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11.11 advert in Shanghai's subway. Photo credit: Getty
Alibaba Group concluded its most high-tech 11.11 Global Shopping Festival, delivering sales for brands in line with last year despite economic and COVID-related headwinds.
The creator of the world’s biggest retail event deployed virtual influencers, spotlighted rewards programs and hosted a record number of product listings to bolster the festival.
Also known as Double 11 or Singles’ Day, the shopping holiday routinely dwarfs Black Friday and Cyber Monday combined. Last year, Alibaba said it generated gross merchandise value (GMV) of RMB540.3 billion ($84.54 billion at the time).
The 18-day online campaign is pivotal for brands, large and small, to boost awareness and launch products in the world’s most populous nation.
“This is undoubtedly the most important campaign of the year,” said Cynthia Carbonell at Freshly Cosmetics. The Spanish startup said it boosted marketing spending for 11.11 on Alibaba’s cross-border marketplace Tmall Global by nearly 40% versus previous months.
11.11 pre-sales kicked off on Oct. 24 at 8:00pm China Standard Time, versus Oct. 20 last year, and sales ran from 8:00pm on Oct. 31 to Nov. 10 11:59pm, climaxing on Friday with 21 million products on offer to over 1 billion consumers in China. During the festival, 1,009 Tmall Global brands’ GMV more than doubled year-on-year.
Perennially popular categories during 11.11, such as beauty and consumer electronics saw robust growth, as well as up-and-coming areas like pet products and outdoor sports.
Even the robots were busy this Double 11. Photo credit: Alibaba Group
The campaign took place this year against a backdrop of macroeconomic volatility, COVID-19 outbreaks and supply-chain disruption.
Alibaba’s marketplaces responded by streamlining logistics, offering faster payment transfers and equipping merchants with digital tools to reach consumers interested in even the most niche categories, from collectible toys to surfskating.
In a futuristic example of the all-out push, Alibaba dispatched over 700 autonomous delivery robots, called Xiaomanlv or “Little Donkey” in Mandarin, twice as many as last year.
Even in tough times, a presence in the world’s second-largest retail market is a must and 290,000 brands took part in 11.11 over Alibaba’s platforms, the same number as last year.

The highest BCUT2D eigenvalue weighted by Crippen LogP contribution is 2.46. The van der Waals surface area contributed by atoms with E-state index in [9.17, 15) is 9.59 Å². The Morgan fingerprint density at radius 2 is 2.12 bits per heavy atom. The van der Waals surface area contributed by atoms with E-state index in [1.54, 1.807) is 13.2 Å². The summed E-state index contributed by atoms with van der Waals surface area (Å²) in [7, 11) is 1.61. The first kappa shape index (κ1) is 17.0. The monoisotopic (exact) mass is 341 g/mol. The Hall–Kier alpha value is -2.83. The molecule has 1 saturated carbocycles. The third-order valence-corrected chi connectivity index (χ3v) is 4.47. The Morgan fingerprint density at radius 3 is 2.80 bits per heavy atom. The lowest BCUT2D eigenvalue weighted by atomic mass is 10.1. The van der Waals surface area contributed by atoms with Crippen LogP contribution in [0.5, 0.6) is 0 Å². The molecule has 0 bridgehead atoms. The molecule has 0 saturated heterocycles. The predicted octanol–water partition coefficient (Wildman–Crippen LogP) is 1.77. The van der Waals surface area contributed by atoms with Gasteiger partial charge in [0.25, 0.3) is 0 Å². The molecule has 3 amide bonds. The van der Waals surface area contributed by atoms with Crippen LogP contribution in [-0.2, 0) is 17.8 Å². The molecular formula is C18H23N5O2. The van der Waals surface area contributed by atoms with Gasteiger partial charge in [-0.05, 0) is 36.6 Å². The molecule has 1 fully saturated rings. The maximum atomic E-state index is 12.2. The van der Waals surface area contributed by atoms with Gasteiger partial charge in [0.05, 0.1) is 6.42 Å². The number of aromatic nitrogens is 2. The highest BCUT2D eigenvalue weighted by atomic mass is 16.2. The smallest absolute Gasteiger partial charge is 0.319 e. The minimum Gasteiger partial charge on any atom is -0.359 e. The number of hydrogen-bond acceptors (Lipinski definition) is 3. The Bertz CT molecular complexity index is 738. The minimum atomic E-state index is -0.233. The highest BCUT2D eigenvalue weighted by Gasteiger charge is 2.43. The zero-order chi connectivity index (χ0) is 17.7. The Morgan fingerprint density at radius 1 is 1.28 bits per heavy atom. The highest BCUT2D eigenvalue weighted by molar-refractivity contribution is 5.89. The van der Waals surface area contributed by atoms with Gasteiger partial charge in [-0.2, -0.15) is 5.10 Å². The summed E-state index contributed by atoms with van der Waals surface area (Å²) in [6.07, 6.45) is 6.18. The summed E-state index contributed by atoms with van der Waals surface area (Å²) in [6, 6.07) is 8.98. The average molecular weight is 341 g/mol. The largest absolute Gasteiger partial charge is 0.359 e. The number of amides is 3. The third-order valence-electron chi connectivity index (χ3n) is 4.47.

“The economy is undergoing substantial transformations this year, and everyone is looking for assurance amid uncertainty. As a result, both merchants and consumers have high expectations this 11.11. Businesses want to lock in certainty and cement confidence, while consumers expect pleasure and joy from 11.11,” said Trudy Dai, Alibaba’s President of Core Domestic E-commerce, on Friday.
“Flattish” GMV year-on-year was in line with estimates said brokerage Jefferies.
Some 70,000 brands participated for the first time, including luxury houses Bulgari, Moncler and Brunello Cucinelli. A fashion line from Italy’s Ferrari launched on business-to-consumer marketplace Tmall last month.
“The Chinese market is too big and too important and too influential to ignore,” said Filippa K’s CEO Rikard Frost. Scandinavian luxury fashion house launched on Tmall in August, just in time to prepare for 11.11.
Swiss beauty brand La Prairie’s GMV during the first four hours of the first sales window surpassed that of the entire 11.11 sales period last year. GMV refers to the total value of orders paid using Alipay on marketplaces Taobao and Tmall, including shipping charges.
Take a tour around Alibaba’s virtual shopping mall
China is also a window for global brands onto the latest retail innovations.
The country already has among the highest penetration rates of online shopping in the world and e-commerce continues to take a larger slice of total retail sales. Platforms like Alibaba are rolling out extended and virtual reality features for consumers curious about the metaverse, spurring innovation in the sector further.
“If you really want to see the future of technology, of retail, of the combination between on-and-offline, then China is the place to have a look,” said David Roth, CEO of retail practice The Store-WPP.
More brands deployed virtual idols during 11.11, part of a broader push to attract China’s digitally native and novelty-seeking younger generations. Market research firm Forrester predicted that a fifth of B2C brands in China will use digital idols by 2023.